Colourful washing strung on fences, children kicking a ball between hundreds of beige-coloured tents... A US army airbase in Germany has become a makeshift camp for thousands of Afghan evacuees who have made it out of their country in a harrowing journey.
Since last week, grey military planes have been landing at the Ramstein airbase in western Germany, bringing on each flight hundreds of people who have fled the return of the Taliban in Afghanistan.
At the airbase, the evacuees are given health checks and put up in tents while their paperwork is processed. If all goes well, they are then put on an onward flight, this time on a commercial liner, to the United States where a new life awaits.
From one of the holding tents for new arrivals, a boy emerges looking disoriented, while another young boy holds him by the shoulders to guide him. Officials say he is suffering from sensory overload after an overwhelming journey.
Besides the difficulty of getting past Taliban checkpoints to Kabul airport, those lucky enough to get on a plane out of the Afghan capital are first taken to Qatar or Kuwait before onward transport to Germany.
The highly perilous trip is illustrated by the twin suicide bombings that struck Kabul airport on Thursday, killing at least 85 people.
New arrivals at the base carry their baggage in their arms as they climb out of the bus that takes them from the plane to an arrivals centre.
Three women have given birth so far on the way to Ramstein. Others have arrived with gunshot wounds and broken legs, sustained in the days before they left Afghanistan, according to chief medic Simon Ritchie.
But given what they have endured, most of the arrivals appear "extremely resilient", Ritchie says.
- '30,000 meals a day' -
In all, over 340 tents have been set up, and military hangars have also been furnished to house the evacuees.
Across Ramstein and barracks in nearby Kaiserslautern, American forces have prepared space for 17,000 evacuees.
"You basically took a major operation base that focuses on European and African operations, and you turned it into an International Airport," says Brigadier General Josh Olson, who commands the airbase.
Supplies have been flown in from across Europe to help in the effort. "We've had a hard time building tents" and sourcing enough food for the base, Olson says.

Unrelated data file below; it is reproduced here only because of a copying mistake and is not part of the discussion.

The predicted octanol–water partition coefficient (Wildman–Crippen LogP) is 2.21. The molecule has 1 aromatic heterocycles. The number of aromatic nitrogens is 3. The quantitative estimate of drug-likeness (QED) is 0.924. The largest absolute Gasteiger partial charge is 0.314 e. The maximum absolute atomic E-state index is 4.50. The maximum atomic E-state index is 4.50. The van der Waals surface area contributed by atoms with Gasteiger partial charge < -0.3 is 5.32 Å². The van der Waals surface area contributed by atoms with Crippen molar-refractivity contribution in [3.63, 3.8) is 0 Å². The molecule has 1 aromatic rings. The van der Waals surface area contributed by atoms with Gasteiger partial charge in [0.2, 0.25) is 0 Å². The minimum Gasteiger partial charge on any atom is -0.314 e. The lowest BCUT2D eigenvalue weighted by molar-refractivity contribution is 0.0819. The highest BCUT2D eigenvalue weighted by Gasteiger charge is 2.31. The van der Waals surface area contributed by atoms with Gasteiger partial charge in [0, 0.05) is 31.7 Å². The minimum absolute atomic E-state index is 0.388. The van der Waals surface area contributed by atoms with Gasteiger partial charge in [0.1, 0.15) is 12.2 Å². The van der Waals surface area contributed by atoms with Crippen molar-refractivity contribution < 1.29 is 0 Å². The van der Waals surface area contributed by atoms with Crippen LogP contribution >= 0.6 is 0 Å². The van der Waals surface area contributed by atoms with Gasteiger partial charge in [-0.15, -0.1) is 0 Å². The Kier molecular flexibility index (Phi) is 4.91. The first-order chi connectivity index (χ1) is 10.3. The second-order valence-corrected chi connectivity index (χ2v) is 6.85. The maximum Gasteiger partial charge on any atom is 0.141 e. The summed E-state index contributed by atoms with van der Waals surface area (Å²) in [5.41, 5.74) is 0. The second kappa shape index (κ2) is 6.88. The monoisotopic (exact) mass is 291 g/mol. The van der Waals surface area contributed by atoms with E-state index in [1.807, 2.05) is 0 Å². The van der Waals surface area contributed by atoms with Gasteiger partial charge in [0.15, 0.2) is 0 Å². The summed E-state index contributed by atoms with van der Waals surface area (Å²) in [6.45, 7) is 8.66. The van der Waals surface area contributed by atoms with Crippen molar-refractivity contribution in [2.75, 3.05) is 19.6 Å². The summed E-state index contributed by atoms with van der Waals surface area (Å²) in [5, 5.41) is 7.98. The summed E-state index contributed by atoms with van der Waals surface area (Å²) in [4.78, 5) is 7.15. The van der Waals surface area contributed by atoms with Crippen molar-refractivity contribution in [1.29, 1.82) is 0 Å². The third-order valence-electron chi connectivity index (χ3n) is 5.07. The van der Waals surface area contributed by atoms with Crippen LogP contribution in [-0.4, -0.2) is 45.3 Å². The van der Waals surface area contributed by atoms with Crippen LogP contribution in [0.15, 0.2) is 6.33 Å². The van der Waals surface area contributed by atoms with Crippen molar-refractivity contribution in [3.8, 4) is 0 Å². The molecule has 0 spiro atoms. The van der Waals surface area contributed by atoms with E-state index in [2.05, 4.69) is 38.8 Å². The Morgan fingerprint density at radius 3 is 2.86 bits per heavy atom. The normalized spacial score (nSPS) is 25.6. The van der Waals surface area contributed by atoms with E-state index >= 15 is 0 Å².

The call went out to the local community for help. At Die Buehne, a restaurant in the centre of Ramstein-Miesenbach, the town adjacent to the base, the kitchen has produced portions of vegetable lasagne, lentil stew and kaesespaetzle –- a German cheese and noodle dish -- in their thousands.
The manager, Andreas Guhmann, received a "call for help" from the Americans last week. "It was quickly clear that nobody could do it by themselves," Guhmann says in his restaurant kitchen, still running a normal lunchtime service.
"We never know how many people are arriving. Everyday there is a new message," Guhmann says. "Now they need 30,000 meals a day. Breakfast, lunch and dinner."
- 'A safe life' -
On the tarmac at the foot of an Atlas Air plane stand a line of Afghans. Some are wearing traditional shalwar kameez with Nike trainers, and others jeans with a blanket around their shoulders to keep warm. They've been waiting at the base for days. Now, they're on their way to the US.
At an improvised departure lounge set up in a hangar, other families are waiting their turn for the planes that will take them to Dulles airport near Washington DC.
Mohammed Kassim says he had to flee because "the Taliban told me 'I will kill you'."
"Why? Why because my brother is in USA," says Kassim, whose brother lives in San Diego.
Another Afghan, Rasool, 27, says he feels "excellent" because he was going to the United States where he could have a "good education and a safe life".
With the US set to end its mission in Kabul on August 31, the evacuation effort is hitting its peak. In 12 hours on Thursday, 10,000 people arrived at the base, "the busiest day", according to the general.
Capacity is set to be reached overnight into Friday, after which flights could be diverted to bases in Italy and Spain.
The operation at Ramstein will continue "as long as I am ordered to stay active", base commander Olson says.
After that, the clean up will start.
"The adrenaline is going now," he says. "But when we hit a week from now, how do we get things cleaned up and back to normal? That's a scare."